Next, on to the thermometer. The thermometer stem extends through a hole in the outer metal layer of the dome, through the insulation between metal layers, and then through a hole in the interior metal layer of the dome. As previously noted, the thermometer has a 2" dial that is marked 100°−700°F and 40°−370°C. The stem extends approximately ⅞ inch into the cooker. The thermometer sits in a bezel and is affixed to the lid by a wing nut. There is also a thin rubber gasket that goes between the thermometer bezel and the surface of the lid.
Inside The Cooker
Now, on to the inside of the cooker. There isn't much to show that we haven't already shown you in the previous section. There is a one inch gap between the inner wall of the base and the firebox. This will allow air to flow up from the lower vent around the firebox instead of going through it, but again this is probably a good thing as it limits the amount of air that can go up through the fire. In light of the 700° temperature limit on this cooker, this should help to keep the fire from getting out of hand.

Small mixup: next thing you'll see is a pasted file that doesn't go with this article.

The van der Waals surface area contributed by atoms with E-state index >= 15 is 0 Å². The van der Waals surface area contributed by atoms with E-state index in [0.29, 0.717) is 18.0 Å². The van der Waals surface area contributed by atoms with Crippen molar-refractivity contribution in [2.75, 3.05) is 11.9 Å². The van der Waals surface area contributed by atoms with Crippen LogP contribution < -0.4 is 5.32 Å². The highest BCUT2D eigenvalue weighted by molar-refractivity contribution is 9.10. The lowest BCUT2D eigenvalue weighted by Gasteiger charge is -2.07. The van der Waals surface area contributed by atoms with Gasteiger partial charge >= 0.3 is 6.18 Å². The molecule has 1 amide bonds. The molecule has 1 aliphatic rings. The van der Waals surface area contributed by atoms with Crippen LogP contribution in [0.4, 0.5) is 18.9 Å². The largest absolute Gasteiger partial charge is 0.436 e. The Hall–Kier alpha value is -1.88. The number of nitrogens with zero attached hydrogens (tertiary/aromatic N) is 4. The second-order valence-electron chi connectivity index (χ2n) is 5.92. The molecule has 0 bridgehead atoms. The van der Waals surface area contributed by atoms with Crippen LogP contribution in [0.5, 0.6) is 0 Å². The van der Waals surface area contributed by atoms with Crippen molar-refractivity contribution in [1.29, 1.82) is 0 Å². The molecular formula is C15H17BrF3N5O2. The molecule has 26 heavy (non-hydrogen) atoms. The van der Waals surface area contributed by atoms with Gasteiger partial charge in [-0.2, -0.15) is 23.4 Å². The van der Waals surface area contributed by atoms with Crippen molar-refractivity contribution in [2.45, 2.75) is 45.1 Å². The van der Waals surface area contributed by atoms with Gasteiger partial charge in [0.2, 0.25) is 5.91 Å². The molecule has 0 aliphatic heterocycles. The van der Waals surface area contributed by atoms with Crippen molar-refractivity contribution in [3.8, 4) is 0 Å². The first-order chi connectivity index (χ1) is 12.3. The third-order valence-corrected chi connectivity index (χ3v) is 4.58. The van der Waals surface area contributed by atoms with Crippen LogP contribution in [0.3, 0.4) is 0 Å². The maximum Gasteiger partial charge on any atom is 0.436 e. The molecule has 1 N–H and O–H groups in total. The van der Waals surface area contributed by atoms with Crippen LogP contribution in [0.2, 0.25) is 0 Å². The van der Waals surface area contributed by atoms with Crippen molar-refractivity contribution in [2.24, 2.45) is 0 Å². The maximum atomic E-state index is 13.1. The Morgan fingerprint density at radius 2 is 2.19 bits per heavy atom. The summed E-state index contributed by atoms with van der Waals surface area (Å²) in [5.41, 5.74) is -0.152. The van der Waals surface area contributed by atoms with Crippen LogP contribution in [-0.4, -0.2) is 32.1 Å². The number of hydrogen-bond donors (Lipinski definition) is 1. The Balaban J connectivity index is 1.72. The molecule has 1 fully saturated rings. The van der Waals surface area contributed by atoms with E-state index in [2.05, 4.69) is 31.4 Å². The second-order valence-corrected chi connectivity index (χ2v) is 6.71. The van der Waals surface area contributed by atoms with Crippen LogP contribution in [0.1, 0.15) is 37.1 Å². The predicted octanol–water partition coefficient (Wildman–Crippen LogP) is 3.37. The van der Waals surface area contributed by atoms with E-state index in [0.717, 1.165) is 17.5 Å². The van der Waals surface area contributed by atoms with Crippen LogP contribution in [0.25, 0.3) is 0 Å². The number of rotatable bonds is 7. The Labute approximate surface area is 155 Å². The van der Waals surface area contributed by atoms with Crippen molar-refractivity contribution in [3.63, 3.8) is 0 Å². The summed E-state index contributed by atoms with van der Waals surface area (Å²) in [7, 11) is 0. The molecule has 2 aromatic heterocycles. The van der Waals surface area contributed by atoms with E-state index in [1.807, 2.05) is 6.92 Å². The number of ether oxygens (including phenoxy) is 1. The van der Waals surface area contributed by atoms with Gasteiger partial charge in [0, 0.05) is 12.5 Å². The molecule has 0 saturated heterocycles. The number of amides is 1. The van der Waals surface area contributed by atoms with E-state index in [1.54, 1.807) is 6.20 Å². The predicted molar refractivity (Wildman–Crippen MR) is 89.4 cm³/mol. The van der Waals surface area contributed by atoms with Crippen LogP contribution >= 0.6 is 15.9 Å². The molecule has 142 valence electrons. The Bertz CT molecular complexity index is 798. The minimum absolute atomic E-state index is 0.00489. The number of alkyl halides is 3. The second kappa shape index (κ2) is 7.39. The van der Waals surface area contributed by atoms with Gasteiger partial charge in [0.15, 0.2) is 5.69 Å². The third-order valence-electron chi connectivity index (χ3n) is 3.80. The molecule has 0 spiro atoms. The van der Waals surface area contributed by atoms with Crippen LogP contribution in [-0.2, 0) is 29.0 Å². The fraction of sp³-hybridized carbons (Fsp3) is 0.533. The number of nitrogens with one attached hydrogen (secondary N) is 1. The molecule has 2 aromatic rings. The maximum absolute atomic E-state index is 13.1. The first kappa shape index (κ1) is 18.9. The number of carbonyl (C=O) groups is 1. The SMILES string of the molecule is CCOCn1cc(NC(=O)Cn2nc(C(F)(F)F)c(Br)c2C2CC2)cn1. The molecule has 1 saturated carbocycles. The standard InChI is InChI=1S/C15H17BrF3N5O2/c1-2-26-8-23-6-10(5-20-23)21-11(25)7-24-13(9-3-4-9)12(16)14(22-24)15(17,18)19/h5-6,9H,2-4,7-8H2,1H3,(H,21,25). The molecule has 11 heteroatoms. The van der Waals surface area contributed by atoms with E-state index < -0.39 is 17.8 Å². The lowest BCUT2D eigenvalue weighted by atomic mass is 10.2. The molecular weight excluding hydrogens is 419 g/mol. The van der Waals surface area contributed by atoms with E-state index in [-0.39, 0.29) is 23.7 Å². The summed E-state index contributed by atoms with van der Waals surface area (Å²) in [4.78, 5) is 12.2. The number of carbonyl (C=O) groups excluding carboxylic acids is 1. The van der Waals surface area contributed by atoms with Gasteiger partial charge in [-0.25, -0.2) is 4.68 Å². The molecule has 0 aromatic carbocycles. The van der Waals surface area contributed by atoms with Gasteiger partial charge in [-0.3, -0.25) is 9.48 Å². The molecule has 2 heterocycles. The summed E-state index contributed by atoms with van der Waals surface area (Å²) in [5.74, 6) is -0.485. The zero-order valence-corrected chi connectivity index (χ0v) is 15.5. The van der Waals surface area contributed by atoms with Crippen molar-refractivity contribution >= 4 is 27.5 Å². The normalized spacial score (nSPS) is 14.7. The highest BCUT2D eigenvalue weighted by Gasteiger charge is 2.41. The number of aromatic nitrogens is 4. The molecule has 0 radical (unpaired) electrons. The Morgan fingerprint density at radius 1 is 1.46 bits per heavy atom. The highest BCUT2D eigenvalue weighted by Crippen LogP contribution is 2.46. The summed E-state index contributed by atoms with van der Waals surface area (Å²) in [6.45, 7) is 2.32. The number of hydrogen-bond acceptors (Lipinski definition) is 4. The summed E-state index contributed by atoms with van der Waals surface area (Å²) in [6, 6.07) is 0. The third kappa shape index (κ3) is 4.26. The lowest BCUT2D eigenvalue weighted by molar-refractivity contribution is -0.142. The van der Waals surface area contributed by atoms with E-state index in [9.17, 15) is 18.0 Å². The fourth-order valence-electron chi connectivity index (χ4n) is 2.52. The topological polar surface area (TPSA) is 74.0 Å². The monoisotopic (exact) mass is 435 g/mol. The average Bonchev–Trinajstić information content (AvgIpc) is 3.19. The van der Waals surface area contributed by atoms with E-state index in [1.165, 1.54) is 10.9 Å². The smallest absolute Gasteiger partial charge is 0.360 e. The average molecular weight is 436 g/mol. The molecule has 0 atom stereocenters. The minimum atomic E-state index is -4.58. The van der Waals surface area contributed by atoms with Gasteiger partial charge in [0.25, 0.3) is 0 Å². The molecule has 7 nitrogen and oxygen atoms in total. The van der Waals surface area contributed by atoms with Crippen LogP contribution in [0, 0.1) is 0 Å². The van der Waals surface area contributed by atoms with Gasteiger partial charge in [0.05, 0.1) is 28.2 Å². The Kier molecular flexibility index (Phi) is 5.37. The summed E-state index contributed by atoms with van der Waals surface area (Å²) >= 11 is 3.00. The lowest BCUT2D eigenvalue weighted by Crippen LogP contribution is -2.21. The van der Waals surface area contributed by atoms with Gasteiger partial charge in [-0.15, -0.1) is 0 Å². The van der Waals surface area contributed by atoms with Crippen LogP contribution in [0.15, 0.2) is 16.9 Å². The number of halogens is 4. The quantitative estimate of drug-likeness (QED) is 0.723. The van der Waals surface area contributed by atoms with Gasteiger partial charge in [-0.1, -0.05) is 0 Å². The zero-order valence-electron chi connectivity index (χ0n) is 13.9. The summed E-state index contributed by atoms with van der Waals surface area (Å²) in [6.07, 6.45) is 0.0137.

Also below you can see a picture looking down into the firebox showing how the charcoal grate rests on a lip in the bottom edge of the firebox. You might be tempted to use the firebox/charcoal grate like a Kickash Basket, but fight the urge. Shaking will dislodge the grate and then you will have a bit of a mess to deal with.
Next let us look at the grates. There are either two or three grates, depending on how you count. The main cooking grate is cast iron and consists of two parts. The central round grate comes out, we suppose for adding smoking chips and chunks during a cook. The cast iron grid weighs 8 pounds and 3 ounces. The overall grate is 19¾ inches in diameter while that center round insert is 7½ inches in diameter. This gives you approximately 306 square inches of cooking space on the main grid. The cast iron grate sits about at the level of the opening between the lid and base. The "rods" of the grate are spaced approximately ¾ inches on center. The cross section of each "rod" is triangular. Each rod is about 5/16 inches wide at the base and about ¼ inches tall.